Which leads Jim Packer to explain God’s unchanging purpose this way, “Repenting means revising one’s judgment and changing one’s plan of action. God never does this; he never needs to, for his plans are made on the basis of a complete knowledge and control which extend to all things past, present and future, so that there can be no sudden emergencies or unexpected developments to take him by surprise.
“One of two things causes a man to change his mind and reverse his plans: want of foresight to anticipate everything, or lack of foresight to execute them. But as God is both omniscient and omnipotent there is never any need for him to revise his decrees” (A. W. Pink). “The plans of the LORD stand firm forever, the purposes of his heart through all generations” (Ps 33:11).
What God does in time, he planned from eternity. And all that he planned in eternity he carries out in time. And all that he has in his Word committed himself to do will infallibly be done. Thus we read of “the immutability of his counsel” to bring believers into full enjoyment of their promised inheritance, and of the immutable oath by which he confirmed this counsel to Abraham, the archetypal believer, both for Abraham’s own assurance and for ours too (Heb 6:17-18). So it is with all God’s announced intentions. They do not change. No part of his eternal plan changes.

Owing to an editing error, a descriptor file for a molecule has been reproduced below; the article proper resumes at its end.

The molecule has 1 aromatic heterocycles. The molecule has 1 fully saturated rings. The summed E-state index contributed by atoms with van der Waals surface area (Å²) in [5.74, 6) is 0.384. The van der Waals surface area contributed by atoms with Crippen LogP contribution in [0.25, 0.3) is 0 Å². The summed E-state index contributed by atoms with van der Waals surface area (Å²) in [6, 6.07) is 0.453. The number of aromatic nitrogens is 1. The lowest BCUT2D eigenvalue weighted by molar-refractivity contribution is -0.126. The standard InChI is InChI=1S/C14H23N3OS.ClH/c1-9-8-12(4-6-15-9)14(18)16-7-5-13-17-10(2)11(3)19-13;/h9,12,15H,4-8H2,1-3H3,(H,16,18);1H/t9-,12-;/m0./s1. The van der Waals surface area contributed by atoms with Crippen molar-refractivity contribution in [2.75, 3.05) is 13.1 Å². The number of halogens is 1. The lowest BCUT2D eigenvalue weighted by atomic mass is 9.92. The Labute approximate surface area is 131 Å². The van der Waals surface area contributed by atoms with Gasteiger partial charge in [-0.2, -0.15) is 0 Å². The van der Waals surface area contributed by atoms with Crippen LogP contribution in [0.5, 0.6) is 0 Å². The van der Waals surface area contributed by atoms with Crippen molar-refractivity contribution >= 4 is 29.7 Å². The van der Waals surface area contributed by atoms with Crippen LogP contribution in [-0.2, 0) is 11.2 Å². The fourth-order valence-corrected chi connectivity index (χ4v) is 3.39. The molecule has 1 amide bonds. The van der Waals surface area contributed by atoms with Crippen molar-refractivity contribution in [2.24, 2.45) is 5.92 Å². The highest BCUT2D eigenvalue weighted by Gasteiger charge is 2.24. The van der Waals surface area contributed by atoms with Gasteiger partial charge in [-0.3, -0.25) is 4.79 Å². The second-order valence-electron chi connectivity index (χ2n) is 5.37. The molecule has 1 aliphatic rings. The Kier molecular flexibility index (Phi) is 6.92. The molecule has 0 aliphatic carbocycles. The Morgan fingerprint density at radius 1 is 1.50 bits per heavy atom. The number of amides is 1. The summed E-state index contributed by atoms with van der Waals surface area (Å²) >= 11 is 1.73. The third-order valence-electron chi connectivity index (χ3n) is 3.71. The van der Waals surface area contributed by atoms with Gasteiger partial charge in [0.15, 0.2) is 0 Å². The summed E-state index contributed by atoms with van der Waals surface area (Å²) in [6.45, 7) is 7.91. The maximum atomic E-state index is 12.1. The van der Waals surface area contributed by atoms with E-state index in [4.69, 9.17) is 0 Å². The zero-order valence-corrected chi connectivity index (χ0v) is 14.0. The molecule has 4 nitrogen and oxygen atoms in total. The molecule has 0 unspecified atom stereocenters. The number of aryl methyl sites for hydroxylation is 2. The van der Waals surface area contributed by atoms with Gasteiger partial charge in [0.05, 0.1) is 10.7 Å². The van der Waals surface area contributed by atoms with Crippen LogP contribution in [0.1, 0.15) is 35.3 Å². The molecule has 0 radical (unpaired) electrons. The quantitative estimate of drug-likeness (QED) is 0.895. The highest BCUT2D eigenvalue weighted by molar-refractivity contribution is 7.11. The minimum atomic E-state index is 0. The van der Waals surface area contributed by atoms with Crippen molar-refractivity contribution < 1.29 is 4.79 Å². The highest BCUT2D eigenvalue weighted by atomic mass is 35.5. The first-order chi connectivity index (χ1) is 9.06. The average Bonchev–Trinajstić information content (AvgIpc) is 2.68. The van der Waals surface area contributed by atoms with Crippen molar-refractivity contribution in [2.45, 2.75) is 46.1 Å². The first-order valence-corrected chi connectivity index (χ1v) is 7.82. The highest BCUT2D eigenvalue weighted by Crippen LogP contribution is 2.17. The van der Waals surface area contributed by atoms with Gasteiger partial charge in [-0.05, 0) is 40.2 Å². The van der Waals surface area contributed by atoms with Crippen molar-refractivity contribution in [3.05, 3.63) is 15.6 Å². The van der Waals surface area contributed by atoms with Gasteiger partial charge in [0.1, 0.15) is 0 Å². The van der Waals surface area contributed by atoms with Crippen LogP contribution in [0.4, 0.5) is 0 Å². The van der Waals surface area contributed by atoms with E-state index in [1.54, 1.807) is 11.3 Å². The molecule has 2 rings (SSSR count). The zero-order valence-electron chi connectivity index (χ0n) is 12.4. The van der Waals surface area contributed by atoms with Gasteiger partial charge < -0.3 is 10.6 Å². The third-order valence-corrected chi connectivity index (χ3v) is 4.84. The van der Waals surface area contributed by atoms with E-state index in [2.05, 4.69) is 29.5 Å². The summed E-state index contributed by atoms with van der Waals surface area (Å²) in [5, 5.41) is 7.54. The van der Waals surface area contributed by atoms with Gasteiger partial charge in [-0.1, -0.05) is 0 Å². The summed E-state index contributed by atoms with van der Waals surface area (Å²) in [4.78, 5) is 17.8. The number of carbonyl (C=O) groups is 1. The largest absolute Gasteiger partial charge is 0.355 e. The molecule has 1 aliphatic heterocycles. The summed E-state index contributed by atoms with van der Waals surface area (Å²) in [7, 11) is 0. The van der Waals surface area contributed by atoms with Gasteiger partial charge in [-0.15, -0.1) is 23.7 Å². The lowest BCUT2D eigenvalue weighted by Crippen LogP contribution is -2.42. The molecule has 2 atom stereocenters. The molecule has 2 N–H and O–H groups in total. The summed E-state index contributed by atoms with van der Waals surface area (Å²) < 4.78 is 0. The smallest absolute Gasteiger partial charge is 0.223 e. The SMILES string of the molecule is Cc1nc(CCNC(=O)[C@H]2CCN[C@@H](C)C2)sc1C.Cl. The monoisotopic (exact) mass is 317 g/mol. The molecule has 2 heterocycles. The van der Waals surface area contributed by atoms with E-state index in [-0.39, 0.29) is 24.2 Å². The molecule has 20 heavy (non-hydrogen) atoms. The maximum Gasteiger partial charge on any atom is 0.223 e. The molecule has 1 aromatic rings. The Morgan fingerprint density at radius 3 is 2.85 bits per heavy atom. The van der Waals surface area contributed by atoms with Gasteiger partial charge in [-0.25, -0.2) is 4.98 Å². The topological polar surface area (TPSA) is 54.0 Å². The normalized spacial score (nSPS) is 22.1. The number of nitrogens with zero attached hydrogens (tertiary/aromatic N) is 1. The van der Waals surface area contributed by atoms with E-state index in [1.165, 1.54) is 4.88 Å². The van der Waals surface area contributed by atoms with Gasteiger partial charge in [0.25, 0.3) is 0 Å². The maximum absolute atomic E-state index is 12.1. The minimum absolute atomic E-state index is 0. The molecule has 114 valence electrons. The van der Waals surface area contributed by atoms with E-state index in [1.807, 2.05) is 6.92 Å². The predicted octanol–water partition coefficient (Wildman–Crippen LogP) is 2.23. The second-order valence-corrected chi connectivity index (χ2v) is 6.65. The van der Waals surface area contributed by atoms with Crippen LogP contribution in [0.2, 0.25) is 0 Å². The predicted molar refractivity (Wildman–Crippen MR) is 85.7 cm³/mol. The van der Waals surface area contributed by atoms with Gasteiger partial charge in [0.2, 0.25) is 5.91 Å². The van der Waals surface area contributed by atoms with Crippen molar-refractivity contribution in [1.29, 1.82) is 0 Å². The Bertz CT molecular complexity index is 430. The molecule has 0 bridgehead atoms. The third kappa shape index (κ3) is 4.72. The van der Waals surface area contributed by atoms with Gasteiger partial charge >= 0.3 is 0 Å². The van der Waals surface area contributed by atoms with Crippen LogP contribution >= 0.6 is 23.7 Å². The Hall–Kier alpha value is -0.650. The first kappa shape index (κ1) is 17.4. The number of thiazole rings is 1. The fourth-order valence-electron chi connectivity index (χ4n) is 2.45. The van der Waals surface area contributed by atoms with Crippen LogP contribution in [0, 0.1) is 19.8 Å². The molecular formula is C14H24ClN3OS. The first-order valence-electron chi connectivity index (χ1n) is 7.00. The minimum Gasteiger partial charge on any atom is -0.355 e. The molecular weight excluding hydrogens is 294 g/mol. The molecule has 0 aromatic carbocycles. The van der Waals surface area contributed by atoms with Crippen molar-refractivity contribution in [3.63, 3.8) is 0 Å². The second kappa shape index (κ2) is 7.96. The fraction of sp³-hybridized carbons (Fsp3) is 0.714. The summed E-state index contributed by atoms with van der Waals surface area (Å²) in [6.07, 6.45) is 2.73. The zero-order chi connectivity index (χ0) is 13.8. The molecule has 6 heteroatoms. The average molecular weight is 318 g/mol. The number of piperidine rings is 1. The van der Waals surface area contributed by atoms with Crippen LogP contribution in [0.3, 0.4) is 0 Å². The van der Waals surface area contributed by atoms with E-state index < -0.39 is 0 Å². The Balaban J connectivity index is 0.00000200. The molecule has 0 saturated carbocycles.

It is true that there is a group of texts (Gen 6:6-7; 1 Sam 15:11; 2 Sam 24:16; Jon 3:10; Joel 2:13-14) which speak of God as repenting. The reference in each case is to a reversal of God’s previous treatment of particular people, consequent upon their reaction to that treatment. But there is no suggestion that this reaction was not foreseen, or that it took God by surprise and was not provided for in his eternal plan. No change in his eternal purpose is implied when he begins to deal with a person in a new way.”
Reflect: How does God’s unchanging purpose both in the world and in your life comfort you?
Evening Prayer of Examen
Where did you move with or feel close to Jesus today?
Where did you resist or feel far from Jesus today?
Where is Jesus leading you tomorrow? Ask for joy as you follow him.
He will cover you with his feathers, and under his wings you will find refuge; his faithfulness will be your shield and rampart. You will not fear the terror of night, nor the arrow that flies by day. (Psalm 91:4-5)